When to apply the 50% Rule

6 Replies

While reading the Ultimate Beginners Guide I was introduced to the 50% Rule and the 70% Rule, and the 1% Rule I have heard was bumped up to 2%. I like the 70% Rule as a good guide to make sure you are getting a good deal, but when I crunched the numbers on the property I currently live in, using the 50% Rule I found I would actually have negative cash flow.

Ideally I would rent the property for $1,400/month, my mortgage comes to roughly $830/month which includes the taxes and insurance in escrow, bringing my operating costs to $1,530/month. 

I undertand the 50% Rule is there to cover vacancies and repairs, but just about everything in the property is new from the roof to the central air, and I don't foresee any major repairs for the foreseeable future. And as I stated, the taxes and insurance are escrowed in the mortgage. Would I be correct in assuming I could knock the 50% down to say, 20%, to net a positive cash flow of $600/month?

Hey Steven, 

So be really careful about taking these "rules" you read about too seriously. It's very rare I see big investor using the 70% rule or the 1% rule. In fact most the big guys I know are using customized rules for their specific buying criteria. For instance they just calculate 10% for maintenance and 10% for management etc... 

There are a TON of deals I've done where if I used the 70% rule I would have never considered the deal yet they made me 30k or more.

One of the most trusted investors I know who is making 100k a month in passive income has a rule of $200 per door and 10% maintenance/management, insurance cost etc...

Write out the numbers and see what it comes out to. If you don't plan to use management ever then don't calculate 10% for that. Customize it for what YOU want out of a property.

instead of using the blanket 50% for expenses, list out the actual expenses and get a closer to exact number for cash flow.  You just have to list out the income vs expenses.  Good luck. 

@Steven Lebischak , it would be nice to think that your $1400/m tenants would just be happy to pay you more than they'd be paying if they bought a place themselves, forever, but, you should allow around 1 months vacancy each year (rather than the 3% vacancy allowance I see on many of the pro forma "Calc Review Reports"). Also, many people don't want to put a price on "Property Management" expenses, because they're doing it themselves.

I trust that you're not one of those people who place no value on your own time?

So, that's 6-10% expenses not to be forgotten.

And from what I've heard, the nicer your home is and the higher the rent is, the pickier your tenants will be in demanding everything be set out according to their taste/specification!

ie. I doubt if a realistic expenses projection will come in as low as 20% rent. 

Question: Will your next primary be a good investment from day one, if you rented it out instead? That's another way of asking: Would you buy your own home as an investment - now?...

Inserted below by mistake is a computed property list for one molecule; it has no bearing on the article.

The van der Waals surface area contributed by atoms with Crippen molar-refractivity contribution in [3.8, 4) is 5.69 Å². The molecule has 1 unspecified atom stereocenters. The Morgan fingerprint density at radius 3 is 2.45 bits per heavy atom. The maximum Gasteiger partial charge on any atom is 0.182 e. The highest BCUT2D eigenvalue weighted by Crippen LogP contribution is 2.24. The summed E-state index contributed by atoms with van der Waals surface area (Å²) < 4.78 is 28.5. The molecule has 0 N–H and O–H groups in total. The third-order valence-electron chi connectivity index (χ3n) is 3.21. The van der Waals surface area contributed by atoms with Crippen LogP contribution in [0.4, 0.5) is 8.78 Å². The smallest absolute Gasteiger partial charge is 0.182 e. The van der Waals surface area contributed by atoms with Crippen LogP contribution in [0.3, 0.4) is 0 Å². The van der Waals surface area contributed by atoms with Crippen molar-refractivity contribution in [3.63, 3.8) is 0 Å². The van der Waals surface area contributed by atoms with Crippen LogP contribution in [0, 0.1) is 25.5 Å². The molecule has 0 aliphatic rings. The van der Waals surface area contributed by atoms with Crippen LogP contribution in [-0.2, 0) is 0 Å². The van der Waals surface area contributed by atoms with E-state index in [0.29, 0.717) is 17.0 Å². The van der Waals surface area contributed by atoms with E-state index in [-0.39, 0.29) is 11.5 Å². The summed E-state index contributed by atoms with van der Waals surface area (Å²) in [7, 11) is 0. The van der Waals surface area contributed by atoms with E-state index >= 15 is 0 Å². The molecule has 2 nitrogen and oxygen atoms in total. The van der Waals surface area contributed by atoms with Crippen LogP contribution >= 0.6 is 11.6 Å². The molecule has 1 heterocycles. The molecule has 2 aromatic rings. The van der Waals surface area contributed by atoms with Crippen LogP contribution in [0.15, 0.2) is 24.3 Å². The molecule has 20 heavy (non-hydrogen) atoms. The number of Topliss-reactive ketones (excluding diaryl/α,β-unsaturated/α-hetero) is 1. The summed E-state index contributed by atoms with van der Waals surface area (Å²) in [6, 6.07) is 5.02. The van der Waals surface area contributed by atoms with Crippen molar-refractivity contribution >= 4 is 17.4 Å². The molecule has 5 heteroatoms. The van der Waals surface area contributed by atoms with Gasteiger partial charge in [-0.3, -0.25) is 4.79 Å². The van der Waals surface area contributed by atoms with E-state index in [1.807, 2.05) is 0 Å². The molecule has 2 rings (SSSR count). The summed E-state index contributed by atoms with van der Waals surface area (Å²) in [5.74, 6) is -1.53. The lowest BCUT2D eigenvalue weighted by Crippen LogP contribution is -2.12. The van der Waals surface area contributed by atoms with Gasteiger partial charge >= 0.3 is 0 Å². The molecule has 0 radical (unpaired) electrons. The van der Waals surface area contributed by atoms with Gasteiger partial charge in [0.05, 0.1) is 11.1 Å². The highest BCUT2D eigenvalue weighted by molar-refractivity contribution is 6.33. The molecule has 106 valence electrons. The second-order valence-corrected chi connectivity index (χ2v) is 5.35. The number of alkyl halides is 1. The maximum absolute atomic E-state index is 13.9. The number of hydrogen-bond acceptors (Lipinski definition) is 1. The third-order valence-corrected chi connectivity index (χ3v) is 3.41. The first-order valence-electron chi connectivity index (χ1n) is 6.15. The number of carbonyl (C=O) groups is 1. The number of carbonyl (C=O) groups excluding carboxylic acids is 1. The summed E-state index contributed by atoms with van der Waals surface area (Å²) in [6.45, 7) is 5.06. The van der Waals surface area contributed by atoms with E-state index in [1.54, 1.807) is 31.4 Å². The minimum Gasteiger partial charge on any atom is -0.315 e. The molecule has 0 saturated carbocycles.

Brent Coombs I appreciate the reply and the good points! 

I understand the vacancy issue, and I may have  jumbled my train of thought, I don't foresee any repairs being needed because of all the work I put into it, but vacancy is a real concern. I have read both 3% and 10% are good numbers when calculating that expense. And you are right, I did not account for a management fee since I am planning on managing the property myself. My thinking was a management fee for a self managed property would be the income generated from the positive cash flow. I can see how that is a flawed way of thinking. 

To answer your question, I am planning on building my next primary residence, with an apartment over the garage. As for the second part of your question, I purchased the property I am currently living in with the intention of turning it into a rental in the future. I had just gotten a new job, and this proerty was a 10 minute commute from the job and well below what I was willing to spend. So I was always looking at this as an investment property, butI didn't know the first thing about REI at the time.

Let me ask you a question: The property value has increased by about $40k with comps selling for close to $200k. I am expecting my total rehab cost to come in at $14k. Would you suggest selling the property and looking for a better deal? 

@Steven Lebischak , on the plus side, the "50% Rule" does include Property Taxes and Insurance, so, don't account for those numbers twice.  

It's as Sean wrote: "You just have to list out the income vs expenses".

I'm glad you got the message about property managing not being "passive income", so should be included as one of your expenses, whether it's managed by you, or someone else.

As a general "rule of thumb", if your $200k primary will only gross $1,400/m (ie. a lot less than 1%/m), it won't be a good candidate to allow you maximum levage and positive cash flow!

ie. As an investor, you want your 75% LTV investments to not cash flow negatively!

ie. If gross rent per month is less than 1% of a property's value, yep, time to consider selling.

But what if you're expecting lots more appreciation, and/or it has value-adding possibilities?

[If those two things don't come to pass as expected - you've been warned!]

Those rules were applicable decades ago. During the Great Recession many home flippers used their own savings to purchase at then market rate. Using low interest to refinance many were enjoying 5-8% cap rate here in Silicon Valley, CA. Many had 30%+ downpayment or trying to break it even. Most recent investors are running a negative cash flow hoping the potential appreciation will make up the difference somehow later. 

If your investment has appreciated a lot and time the lease will expire and it is in a D, F neighborhood it is time to consider cashing out and do something else.